If there is one thing (apart from Brexit) that politicians in the UK acknowledge the need to do something about, it is housing. The average house price is now almost eight times the average salary, meaning even the smallest starter homes are well beyond the reach of all but a few first-time buyers.
The well-documented result is that much of the Millennial generation has been shut out of the housing market. Left without a stake in a property-owning economy, many are naturally beginning to question some of the basic tenets of that economic system itself.
The fact that there has been a serious lack of house building in recent decades is well known. What is less widely acknowledged – but equally to blame – is the role interest rates have played in creating the housing crisis.
In 2006, a monthly payment of £1000 would have funded a mortgage of £145,000; today that £1000 supports one of £185,000. The problem is that as mortgages have grown bigger, house prices have simply adjusted to accommodate the extra buying power enabled by low interest rates. If you combine that debt-fuelled buying power with a housing supply that responds slowly – if at all – to demand pressures, the result is inevitable: rapidly rising prices.
Few politicians are looking at monetary policy as a part of any solution. The excuse for inaction is that the Bank of England is independent; it is not for politicians to tell the Bank and its Monetary Policy Committee how to do their job.
Except that the Bank has what is known as “operational independence” to meet the mandate that Parliament has set it. That mandate is to keep inflation at or below a target rate of 2 per cent. It is completely the responsibility of the Government of the day to change the mandate as and when circumstances change. If Parliament were to say to the Bank that they had to maintain an inflation target and at the same time be mindful of asset prices, the wisdom of simply leaving interest rates at a rock bottom would have to be questioned. As Robert Colvile has pointed out on CapX, more and more central bankers are starting to question the wisdom of targeting inflation alone.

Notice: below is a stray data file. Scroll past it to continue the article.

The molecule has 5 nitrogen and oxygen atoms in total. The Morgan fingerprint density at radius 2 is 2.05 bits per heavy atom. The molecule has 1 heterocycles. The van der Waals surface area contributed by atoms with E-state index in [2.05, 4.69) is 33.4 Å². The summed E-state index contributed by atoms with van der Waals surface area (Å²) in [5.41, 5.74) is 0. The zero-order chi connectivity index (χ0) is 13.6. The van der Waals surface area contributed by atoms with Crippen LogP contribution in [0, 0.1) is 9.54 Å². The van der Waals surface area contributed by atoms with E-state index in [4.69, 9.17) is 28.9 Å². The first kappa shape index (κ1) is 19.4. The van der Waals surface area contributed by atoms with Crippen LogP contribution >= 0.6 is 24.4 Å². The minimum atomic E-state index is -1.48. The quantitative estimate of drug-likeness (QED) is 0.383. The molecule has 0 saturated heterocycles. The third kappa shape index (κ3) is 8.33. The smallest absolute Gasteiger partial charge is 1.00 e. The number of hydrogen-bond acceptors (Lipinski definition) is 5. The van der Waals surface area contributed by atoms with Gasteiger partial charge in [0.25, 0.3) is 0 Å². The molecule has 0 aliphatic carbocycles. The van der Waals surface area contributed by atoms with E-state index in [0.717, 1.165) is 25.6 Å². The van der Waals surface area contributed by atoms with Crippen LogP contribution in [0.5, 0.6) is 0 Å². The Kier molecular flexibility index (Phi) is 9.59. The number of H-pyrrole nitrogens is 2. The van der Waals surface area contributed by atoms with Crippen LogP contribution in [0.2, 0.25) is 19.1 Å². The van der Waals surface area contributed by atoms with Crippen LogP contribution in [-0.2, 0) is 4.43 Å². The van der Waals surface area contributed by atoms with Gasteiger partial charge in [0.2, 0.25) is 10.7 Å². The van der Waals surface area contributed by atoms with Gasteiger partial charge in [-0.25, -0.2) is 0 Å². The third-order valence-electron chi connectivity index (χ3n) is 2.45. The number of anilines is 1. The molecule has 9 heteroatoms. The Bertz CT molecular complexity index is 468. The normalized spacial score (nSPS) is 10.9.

Time is of the essence. The opportunity to begin the slow process of raising interest rates first emerged in 2014. The economy was moving ahead, the cost of capital was not an issue for businesses and inflation was low. In these circumstances, monetary policy should have been put on a path to normalisation. Instead yields were held down with the inevitable result that asset prices marched upwards at an increasing pace. It is time to reverse this pressure, allowing yields to rise and prices to decrease.
The Government’s response to the problem of housing costs, aside from exhortations to build more homes, is the help to buy scheme. This is far from the ideal solution and will at best help a few more people to own a home, one they will have purchased at the top of the market. How much these new purchasers will thank the Government as and when house prices correct is a matter for another day.
No solution to this problem is going to be instant, or anything close to quick. But what is needed is clear political direction to the Bank of England to broaden its interest rate setting mandate, and for the Monetary Policy Committee to act upon that new mandate.
When in trouble, popular initiatives like help to buy may be politically expedient, but what is really critical is to set a strategic course which will actually fix the the housing crisis – however long it takes.